I am so glad that we will be seeing other species of raptors in Jurassic World: Dominion, especially the Pyroraptor. The Pyroraptor in Jurassic World looks achingly gorgeous with its feathers. The last time I saw the Pyroraptor was in the documentary series Dinosaur Planet. Apparently, like the Velociraptor, the filmmakers have supersized the Pyroraptor. In real life, Pyroraptor was about the same size as Velociraptor, which was roughly the size of a turkey.


I have been watching a new fantasy show on Amazon Prime called The Legend of Vox Machina. It is based on a web series where a group of voice actors play a campaign of Dungeons and Dragons. In this show, those same voice actors play the same characters they used in the game. The show revolves around a band of misfits, outcasts, and unlikely heroes. When the story begins, they are the laughing stock of the mercenary industry until they are hired by the kingdom to defeat a dark evil. The characters are funny, relatable, and badass in their own way. Anyone who is a serious Dungeons and Dragons fan will notice the various Easter Eggs that are scattered throughout the show. Even if you are not a Dungeons and Dragons fan or are knowledgable about the franchise, you will enjoy this show. I have known the existence of Dungeons and Dragons for years, but I never played it. This show makes me want to play the game. I highly recommend this show to anyone who likes fantasy, action, and crude comedy. Also, this show is definitely not for children!


Easily one of the greatest examples of God’s wrath are the ten plagues of Egypt from the Book of Exodus. When the Pharaoh angered God by enslaving the Israelites, a series of plagues were unleashed upon Egypt. The plagues consisted of the following:

1.) Turning water to blood

2.) Frogs

3.) Lice or gnats

4.) Wild animals or flies

5.) Pestilence of livestock

6.) Boils

7.) Thunderstorm of hail and fire

8.) Locusts

9.) Darkness for three days

10.) Death of the firstborn son

As my dinosaur book series, The Kaligen Experiment, progresses, I am planning to include a number of Biblical references to the story. Among those references will be the 10 Plagues of Egypt. These new plagues will not be the same as the ones that struck Egypt nor will they be the result of divine intervention. instead, these new plagues will be similar to the original plagues and have the same impact, but they will be happening on a global scale. The original plagues all but crippled Ancient Egypt as a civilization. Can you imagine how modern civilization who be affected by plagues that are global? These new plagues will be triggered by unpredictable technology that mankind has no idea how to control. Overall, this is going to be apocalyptic in nature.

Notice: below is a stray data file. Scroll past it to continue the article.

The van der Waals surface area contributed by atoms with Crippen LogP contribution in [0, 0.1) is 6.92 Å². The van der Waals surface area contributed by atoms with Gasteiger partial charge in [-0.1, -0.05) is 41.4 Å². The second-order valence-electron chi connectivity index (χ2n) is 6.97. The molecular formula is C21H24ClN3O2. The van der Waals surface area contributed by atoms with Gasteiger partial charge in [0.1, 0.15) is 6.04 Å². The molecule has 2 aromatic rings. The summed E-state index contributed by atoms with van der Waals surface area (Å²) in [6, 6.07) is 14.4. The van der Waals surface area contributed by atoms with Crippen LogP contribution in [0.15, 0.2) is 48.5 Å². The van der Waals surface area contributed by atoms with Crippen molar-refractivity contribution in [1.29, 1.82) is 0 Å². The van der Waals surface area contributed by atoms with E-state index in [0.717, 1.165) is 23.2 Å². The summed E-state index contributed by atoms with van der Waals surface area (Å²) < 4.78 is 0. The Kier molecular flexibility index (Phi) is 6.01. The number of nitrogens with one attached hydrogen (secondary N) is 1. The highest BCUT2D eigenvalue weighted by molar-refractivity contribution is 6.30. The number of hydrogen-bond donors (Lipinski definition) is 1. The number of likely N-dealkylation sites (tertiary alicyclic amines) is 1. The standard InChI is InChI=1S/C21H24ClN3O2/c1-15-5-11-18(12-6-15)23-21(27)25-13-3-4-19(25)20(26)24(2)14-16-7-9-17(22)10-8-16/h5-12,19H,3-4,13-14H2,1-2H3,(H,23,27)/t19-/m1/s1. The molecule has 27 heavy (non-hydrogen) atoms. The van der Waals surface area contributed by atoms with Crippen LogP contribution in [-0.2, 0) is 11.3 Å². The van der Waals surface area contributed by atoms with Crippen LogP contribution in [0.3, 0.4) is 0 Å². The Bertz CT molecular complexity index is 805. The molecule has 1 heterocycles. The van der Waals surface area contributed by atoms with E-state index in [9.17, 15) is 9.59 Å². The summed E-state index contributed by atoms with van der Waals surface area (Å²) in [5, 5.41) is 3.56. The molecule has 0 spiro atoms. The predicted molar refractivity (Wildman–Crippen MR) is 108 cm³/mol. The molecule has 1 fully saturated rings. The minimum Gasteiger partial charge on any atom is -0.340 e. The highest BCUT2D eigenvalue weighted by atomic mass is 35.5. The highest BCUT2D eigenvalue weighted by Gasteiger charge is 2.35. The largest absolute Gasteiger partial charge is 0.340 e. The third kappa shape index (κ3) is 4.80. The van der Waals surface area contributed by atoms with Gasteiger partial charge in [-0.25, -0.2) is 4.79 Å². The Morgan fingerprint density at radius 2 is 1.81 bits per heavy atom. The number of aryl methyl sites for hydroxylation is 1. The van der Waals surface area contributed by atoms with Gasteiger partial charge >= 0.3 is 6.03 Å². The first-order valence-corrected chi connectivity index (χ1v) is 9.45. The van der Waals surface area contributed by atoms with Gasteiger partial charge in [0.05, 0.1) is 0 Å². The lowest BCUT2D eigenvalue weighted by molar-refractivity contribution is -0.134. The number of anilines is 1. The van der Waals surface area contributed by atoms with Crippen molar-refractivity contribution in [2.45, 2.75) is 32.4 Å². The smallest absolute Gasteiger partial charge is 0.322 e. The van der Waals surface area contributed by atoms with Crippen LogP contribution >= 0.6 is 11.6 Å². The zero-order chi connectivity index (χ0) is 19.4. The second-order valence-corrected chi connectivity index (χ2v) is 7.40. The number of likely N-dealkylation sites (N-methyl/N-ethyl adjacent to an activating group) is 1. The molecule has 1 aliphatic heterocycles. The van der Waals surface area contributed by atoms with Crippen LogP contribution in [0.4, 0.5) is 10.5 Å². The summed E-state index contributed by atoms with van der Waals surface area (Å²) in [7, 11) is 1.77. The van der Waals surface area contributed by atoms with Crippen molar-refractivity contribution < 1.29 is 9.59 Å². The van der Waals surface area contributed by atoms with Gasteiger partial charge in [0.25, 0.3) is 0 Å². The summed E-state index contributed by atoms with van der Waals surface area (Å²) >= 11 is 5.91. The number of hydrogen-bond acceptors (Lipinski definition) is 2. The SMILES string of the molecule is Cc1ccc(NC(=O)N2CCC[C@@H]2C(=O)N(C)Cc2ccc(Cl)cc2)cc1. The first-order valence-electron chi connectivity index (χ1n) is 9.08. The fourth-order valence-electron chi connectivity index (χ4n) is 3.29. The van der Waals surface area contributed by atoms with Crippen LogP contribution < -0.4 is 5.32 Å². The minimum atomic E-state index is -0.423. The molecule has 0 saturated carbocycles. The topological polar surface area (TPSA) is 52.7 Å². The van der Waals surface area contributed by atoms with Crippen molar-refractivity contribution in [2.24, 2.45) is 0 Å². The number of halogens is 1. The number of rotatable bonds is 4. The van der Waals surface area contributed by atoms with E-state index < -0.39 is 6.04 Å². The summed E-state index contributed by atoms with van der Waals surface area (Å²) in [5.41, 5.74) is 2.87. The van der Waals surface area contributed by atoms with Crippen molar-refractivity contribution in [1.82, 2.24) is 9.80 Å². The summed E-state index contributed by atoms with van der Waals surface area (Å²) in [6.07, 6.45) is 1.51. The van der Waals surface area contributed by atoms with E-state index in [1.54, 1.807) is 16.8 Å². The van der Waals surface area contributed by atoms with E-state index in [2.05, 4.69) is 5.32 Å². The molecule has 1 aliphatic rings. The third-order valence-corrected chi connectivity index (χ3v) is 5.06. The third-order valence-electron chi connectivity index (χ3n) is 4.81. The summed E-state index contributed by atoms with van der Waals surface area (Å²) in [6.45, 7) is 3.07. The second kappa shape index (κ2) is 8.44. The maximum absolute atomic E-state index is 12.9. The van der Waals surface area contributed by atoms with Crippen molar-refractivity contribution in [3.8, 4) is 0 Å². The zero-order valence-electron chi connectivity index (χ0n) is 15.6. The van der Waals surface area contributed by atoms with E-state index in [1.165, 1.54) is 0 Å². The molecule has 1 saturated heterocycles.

I like dark stories because they are more thrilling, mysterious, and strangely alluring. Because of that, there is something deeply attractive about the darkness. Dark stories seem more real than any of the sugar-coated stories that are excessively optimistic. It enables me to venture into the abyssal id of the human mind. Dark stories give us access to the unfiltered side of our psyche that never sees the light of day due to the mandates of social conformity. To a degree, dark stories enable us to peer into the animalistic face of our true selves instead of the false masks we are forced to put on in order to fit in with “decent” society. Because of these factors, dark stories are far more appealing than stories about light ever will be.


“The future does not exist in a single path. The future exists as countless grains of sand scattered before me. Every single one of those seemingly isolated grains of sand is the future. To put it another way, you can call them possibilities.”

Yhwach, Bleach

Throughout my new fantasy books, my main character will be plagued by visions of the future. Some visions are positive, some are negative, and all will have a serious impact on the main character’s psychological development. Can you imagine how it would affect a person if they could see every conceivable future? That is a question I will be exploring.